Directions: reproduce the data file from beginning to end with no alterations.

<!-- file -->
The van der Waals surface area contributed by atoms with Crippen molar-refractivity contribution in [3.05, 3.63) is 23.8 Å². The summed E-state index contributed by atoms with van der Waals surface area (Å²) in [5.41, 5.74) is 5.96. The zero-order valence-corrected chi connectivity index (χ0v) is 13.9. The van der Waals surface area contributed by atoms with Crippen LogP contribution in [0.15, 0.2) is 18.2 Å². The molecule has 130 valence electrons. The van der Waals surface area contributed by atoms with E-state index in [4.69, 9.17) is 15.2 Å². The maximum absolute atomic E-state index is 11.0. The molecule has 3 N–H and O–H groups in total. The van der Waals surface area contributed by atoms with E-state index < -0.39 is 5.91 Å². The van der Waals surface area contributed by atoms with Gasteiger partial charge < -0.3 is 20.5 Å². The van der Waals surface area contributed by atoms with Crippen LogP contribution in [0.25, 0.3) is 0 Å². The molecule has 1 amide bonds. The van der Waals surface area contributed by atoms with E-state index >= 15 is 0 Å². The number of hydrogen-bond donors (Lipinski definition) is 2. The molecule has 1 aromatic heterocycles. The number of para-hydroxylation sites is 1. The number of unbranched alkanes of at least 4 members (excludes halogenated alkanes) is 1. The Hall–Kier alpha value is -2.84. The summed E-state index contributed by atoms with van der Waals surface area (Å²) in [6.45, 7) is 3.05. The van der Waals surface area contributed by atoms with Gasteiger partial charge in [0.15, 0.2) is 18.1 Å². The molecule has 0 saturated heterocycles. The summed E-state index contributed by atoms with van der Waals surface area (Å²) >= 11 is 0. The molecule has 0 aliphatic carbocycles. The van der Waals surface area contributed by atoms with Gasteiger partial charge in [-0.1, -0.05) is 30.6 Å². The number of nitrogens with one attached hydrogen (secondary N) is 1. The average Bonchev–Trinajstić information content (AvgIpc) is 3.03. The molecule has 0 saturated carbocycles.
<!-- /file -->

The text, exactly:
The van der Waals surface area contributed by atoms with Crippen molar-refractivity contribution in [3.05, 3.63) is 23.8 Å². The summed E-state index contributed by atoms with van der Waals surface area (Å²) in [5.41, 5.74) is 5.96. The zero-order valence-corrected chi connectivity index (χ0v) is 13.9. The van der Waals surface area contributed by atoms with Crippen LogP contribution in [0.15, 0.2) is 18.2 Å². The molecule has 130 valence electrons. The van der Waals surface area contributed by atoms with E-state index in [4.69, 9.17) is 15.2 Å². The maximum absolute atomic E-state index is 11.0. The molecule has 3 N–H and O–H groups in total. The van der Waals surface area contributed by atoms with E-state index < -0.39 is 5.91 Å². The van der Waals surface area contributed by atoms with Gasteiger partial charge < -0.3 is 20.5 Å². The van der Waals surface area contributed by atoms with Crippen LogP contribution in [0.25, 0.3) is 0 Å². The molecule has 1 amide bonds. The van der Waals surface area contributed by atoms with E-state index >= 15 is 0 Å². The number of hydrogen-bond donors (Lipinski definition) is 2. The molecule has 1 aromatic heterocycles. The number of para-hydroxylation sites is 1. The number of unbranched alkanes of at least 4 members (excludes halogenated alkanes) is 1. The Hall–Kier alpha value is -2.84. The summed E-state index contributed by atoms with van der Waals surface area (Å²) in [6.45, 7) is 3.05. The van der Waals surface area contributed by atoms with Gasteiger partial charge in [0.15, 0.2) is 18.1 Å². The molecule has 0 saturated heterocycles. The summed E-state index contributed by atoms with van der Waals surface area (Å²) >= 11 is 0. The molecule has 0 aliphatic carbocycles. The van der Waals surface area contributed by atoms with Gasteiger partial charge in [-0.1, -0.05) is 30.6 Å². The number of nitrogens with one attached hydrogen (secondary N) is 1. The average Bonchev–Trinajstić information content (AvgIpc) is 3.03. The molecule has 0 saturated carbocycles.